I will be sure to steer clear of benzos in the few days before the procedure even if I am freaking out because I don't want to end up with a horible mixture in my system. I take them very rarely but thinking about this gastrocopy has me thinking about reaching for the packet...

      I know it is a routine thing, and it will probably be perfectly fine.

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    • Posted

      They'll either put in a re-usable line or an infusion. This is essential. If ever they needed to reverse the sedation or give you a stimulant because anything was going wrong, they could get it into your bloodstream immediately without poking around looking for a vein. And also, as you say, this gives them the opportunity to start with a smaller dose and add more if they think it's necessary.

      You're right not take benzos on the day. It's OK if you take a small dose up to the day before, but if you do, be sure to tell the staff when you arrive.

      As you say, it is indeed a routine thing and you will be perfectly fine!

      Don't forget to come back here afterwards and tell us how you got on!

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    • Posted

      Thanks lily,

      These replies and a few good posts about it not being a traumatic procedure have managed to calm me down a bit. I'll be sure to come back and let people know how it went because if there is someone else out there equally freaked out about the idea, I'd like to be able to reassure them like others be done for me

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    • Posted

      I'll let you know how it was. If I forget, just post a message here and I will automatically get a reminder about this thread. I'm in at 9:00am. I'm fine now, but it will be different in the morning.
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    • Posted

      To sparkly & lily,

      Well, I'm still alive. I told the gastro who did it (he was my referring gastro), that shooting me with an elephant tranquiliser gun would be his best bet, because even if I was mildy awake, I could not be responsible for my actions.

      So the gastro shouted to his colleague, which sounded very like, up the doses. I had Fentanyl 50ug, Midazolam 3mg and Xylocaine (spray) 100mg. I was out like a light for the whole thing, they may of well have used GA.

      So I can't remember anything and I don't have a sore throat either and best of all my eosophageal varices have gone,just a bit of gastritis and a slight increase in my omeprazole dosage for six weeks.

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    • Posted

      Fantastic news! Especially about the oesophageal varices disappearing. I was a bit concerned when I heard that was your problem. Gastritis is nothing much to worry about, as long as you watch your diet a bit and keep taking the tablets.
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    • Posted

      'I was a bit concerned when I heard that was your problem'

      Just one of many. I had an abdomen ultrasound on Saturday and I queried the radiologist, because she was taking a long time and I said, it's bad news isn't it, you know why I'm here and I know why I'm here, so don't beat about the bush.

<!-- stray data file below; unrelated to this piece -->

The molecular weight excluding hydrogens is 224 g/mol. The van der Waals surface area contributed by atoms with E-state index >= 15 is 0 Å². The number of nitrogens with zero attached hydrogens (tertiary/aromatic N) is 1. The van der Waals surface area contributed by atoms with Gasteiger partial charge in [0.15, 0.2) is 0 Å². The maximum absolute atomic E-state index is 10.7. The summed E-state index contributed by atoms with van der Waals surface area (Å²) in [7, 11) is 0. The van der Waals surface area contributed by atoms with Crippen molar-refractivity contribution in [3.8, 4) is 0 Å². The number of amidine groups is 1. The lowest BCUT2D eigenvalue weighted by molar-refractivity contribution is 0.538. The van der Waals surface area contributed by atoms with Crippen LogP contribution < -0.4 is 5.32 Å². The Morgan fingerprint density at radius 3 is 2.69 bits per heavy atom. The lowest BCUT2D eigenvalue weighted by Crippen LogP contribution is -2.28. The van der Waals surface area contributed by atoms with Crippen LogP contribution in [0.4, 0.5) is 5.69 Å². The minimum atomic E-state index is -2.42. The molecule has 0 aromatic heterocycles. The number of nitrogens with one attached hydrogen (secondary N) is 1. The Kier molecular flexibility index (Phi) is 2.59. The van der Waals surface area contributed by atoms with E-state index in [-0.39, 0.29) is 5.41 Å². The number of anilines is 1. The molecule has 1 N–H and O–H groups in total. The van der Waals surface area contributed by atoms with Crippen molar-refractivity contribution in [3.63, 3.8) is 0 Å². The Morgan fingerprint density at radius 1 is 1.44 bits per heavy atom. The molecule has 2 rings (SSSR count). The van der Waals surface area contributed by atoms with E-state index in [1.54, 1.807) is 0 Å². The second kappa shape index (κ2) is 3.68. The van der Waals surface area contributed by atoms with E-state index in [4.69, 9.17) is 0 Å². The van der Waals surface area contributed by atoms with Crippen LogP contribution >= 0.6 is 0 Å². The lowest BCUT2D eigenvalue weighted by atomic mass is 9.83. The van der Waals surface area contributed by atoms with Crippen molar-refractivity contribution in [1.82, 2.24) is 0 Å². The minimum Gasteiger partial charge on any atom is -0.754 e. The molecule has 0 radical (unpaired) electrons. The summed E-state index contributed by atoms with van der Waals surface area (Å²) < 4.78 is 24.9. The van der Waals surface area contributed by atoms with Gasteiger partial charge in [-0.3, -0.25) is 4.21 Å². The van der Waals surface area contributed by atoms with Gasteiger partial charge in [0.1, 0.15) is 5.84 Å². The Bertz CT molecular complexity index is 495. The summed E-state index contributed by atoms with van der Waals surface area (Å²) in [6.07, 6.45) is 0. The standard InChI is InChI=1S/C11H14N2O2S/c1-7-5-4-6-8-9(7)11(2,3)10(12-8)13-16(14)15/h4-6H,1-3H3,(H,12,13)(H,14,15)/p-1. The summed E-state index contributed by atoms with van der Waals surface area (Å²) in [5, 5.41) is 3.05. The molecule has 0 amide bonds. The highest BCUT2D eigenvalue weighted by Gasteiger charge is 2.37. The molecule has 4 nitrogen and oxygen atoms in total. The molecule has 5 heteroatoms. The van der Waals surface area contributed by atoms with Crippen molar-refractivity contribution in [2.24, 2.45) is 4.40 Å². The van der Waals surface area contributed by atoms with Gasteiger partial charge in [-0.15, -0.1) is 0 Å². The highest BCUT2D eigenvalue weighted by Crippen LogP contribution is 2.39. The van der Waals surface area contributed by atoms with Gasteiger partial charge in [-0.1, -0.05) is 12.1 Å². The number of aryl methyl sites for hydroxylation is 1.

And her words were, your liver is not brilliant, but no worse than it was two years ago, but what took the time is I was having difficulty in finding something - you have gallstones, it looks like they missed that last time.

      So I'm kinda used to that sort of news.

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    • Posted

      Gallstones, eh? That's a bit of a bummer, but not too serious - especially these days, when they mostly do the job via keyhole surgery. Back in my nursing days this was major surgery involving quite a lot of post-op pain and a long stay in hospital. It's a relatively minor procedure now. And they might well decide you don't need an op anyway. Gallstones don't always cause problems.

      And at least your liver is stable.

      Frankly, if I had to choose between having oesophageal varices or gallstones I'd have no difficulty making my mind up!

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    • Posted

      That is really great news, well done for getting through it smile and an improved diagnosis to boot, that's great. Interesting that they combine fentanyl and midazolam, and also interesting that those doses were enough to knock you out! Thanks so much for coming back and reporting.
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    • Posted

      'Interesting that they combine fentanyl and midazolam, and also interesting that those doses were enough to knock you out!'

      I have no knowledge of these drugs because last time I had a gastroscopy it was as an inpatient under GA. I will also say that I'm 6'2" and built like a rugby player, but they still knocked me out like a light.

      Good luck in a couple of week's time.

       

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    • Posted

      Hi, it will be a Doctor giving the IV sedatives. They will start by giving a small amount and then see how you react. Then they'll give a little more. It's called titrating the drug to the response. Hope this helps. They use midazolam because it causes amnesia. so hopefully you won't be able to remember the procedure.
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    • Posted

      But are they affecting your liver function test blood results, ie causing obstructive jaundice? Guess it's difficult for them to tell with your liver problems. When my Mum had gallstones, she had a couple of episodes of quite bad pain about 3 months apart, but then she showed me her red palms and said her urine had been bright yellow. Her LFTs were off the map, and GP referred her to GI, but in the 3 month wait, never bothered to get her back to check her LFTs. GI said she should have been an urgent referral if they hadn't reverted to normal. GP's eh.